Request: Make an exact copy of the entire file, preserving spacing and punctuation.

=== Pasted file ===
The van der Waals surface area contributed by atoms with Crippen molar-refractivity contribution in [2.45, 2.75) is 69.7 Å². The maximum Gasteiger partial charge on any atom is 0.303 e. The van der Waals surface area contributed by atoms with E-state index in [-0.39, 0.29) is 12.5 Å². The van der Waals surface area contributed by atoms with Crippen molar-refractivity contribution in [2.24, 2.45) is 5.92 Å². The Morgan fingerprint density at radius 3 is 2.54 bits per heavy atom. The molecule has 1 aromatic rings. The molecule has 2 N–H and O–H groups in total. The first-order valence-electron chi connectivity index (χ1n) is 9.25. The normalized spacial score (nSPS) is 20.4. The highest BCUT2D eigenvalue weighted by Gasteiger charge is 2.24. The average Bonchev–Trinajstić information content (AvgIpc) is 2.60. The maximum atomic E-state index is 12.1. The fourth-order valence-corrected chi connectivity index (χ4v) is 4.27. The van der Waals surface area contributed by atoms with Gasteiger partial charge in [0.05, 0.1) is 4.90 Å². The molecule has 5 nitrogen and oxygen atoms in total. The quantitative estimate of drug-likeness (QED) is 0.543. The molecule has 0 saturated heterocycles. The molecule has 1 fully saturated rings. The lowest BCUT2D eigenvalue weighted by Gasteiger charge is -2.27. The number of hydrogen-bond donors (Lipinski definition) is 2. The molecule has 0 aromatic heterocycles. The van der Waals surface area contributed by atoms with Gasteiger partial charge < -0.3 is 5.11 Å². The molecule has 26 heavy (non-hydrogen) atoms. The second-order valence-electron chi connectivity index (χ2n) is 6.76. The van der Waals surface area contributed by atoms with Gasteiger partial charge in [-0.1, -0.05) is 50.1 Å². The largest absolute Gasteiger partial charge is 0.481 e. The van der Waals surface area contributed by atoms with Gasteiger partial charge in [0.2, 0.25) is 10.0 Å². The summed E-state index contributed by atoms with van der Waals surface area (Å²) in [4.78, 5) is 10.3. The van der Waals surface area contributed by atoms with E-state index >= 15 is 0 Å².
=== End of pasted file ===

The van der Waals surface area contributed by atoms with Crippen molar-refractivity contribution in [2.45, 2.75) is 69.7 Å². The maximum Gasteiger partial charge on any atom is 0.303 e. The van der Waals surface area contributed by atoms with E-state index in [-0.39, 0.29) is 12.5 Å². The van der Waals surface area contributed by atoms with Crippen molar-refractivity contribution in [2.24, 2.45) is 5.92 Å². The Morgan fingerprint density at radius 3 is 2.54 bits per heavy atom. The molecule has 1 aromatic rings. The molecule has 2 N–H and O–H groups in total. The first-order valence-electron chi connectivity index (χ1n) is 9.25. The normalized spacial score (nSPS) is 20.4. The highest BCUT2D eigenvalue weighted by Gasteiger charge is 2.24. The average Bonchev–Trinajstić information content (AvgIpc) is 2.60. The maximum atomic E-state index is 12.1. The fourth-order valence-corrected chi connectivity index (χ4v) is 4.27. The van der Waals surface area contributed by atoms with Gasteiger partial charge in [0.05, 0.1) is 4.90 Å². The molecule has 5 nitrogen and oxygen atoms in total. The quantitative estimate of drug-likeness (QED) is 0.543. The molecule has 0 saturated heterocycles. The molecule has 1 fully saturated rings. The lowest BCUT2D eigenvalue weighted by Gasteiger charge is -2.27. The number of hydrogen-bond donors (Lipinski definition) is 2. The molecule has 0 aromatic heterocycles. The van der Waals surface area contributed by atoms with Gasteiger partial charge < -0.3 is 5.11 Å². The molecule has 26 heavy (non-hydrogen) atoms. The second-order valence-electron chi connectivity index (χ2n) is 6.76. The van der Waals surface area contributed by atoms with Gasteiger partial charge in [-0.1, -0.05) is 50.1 Å². The largest absolute Gasteiger partial charge is 0.481 e. The van der Waals surface area contributed by atoms with Gasteiger partial charge in [0.2, 0.25) is 10.0 Å². The summed E-state index contributed by atoms with van der Waals surface area (Å²) in [4.78, 5) is 10.3. The van der Waals surface area contributed by atoms with E-state index >= 15 is 0 Å².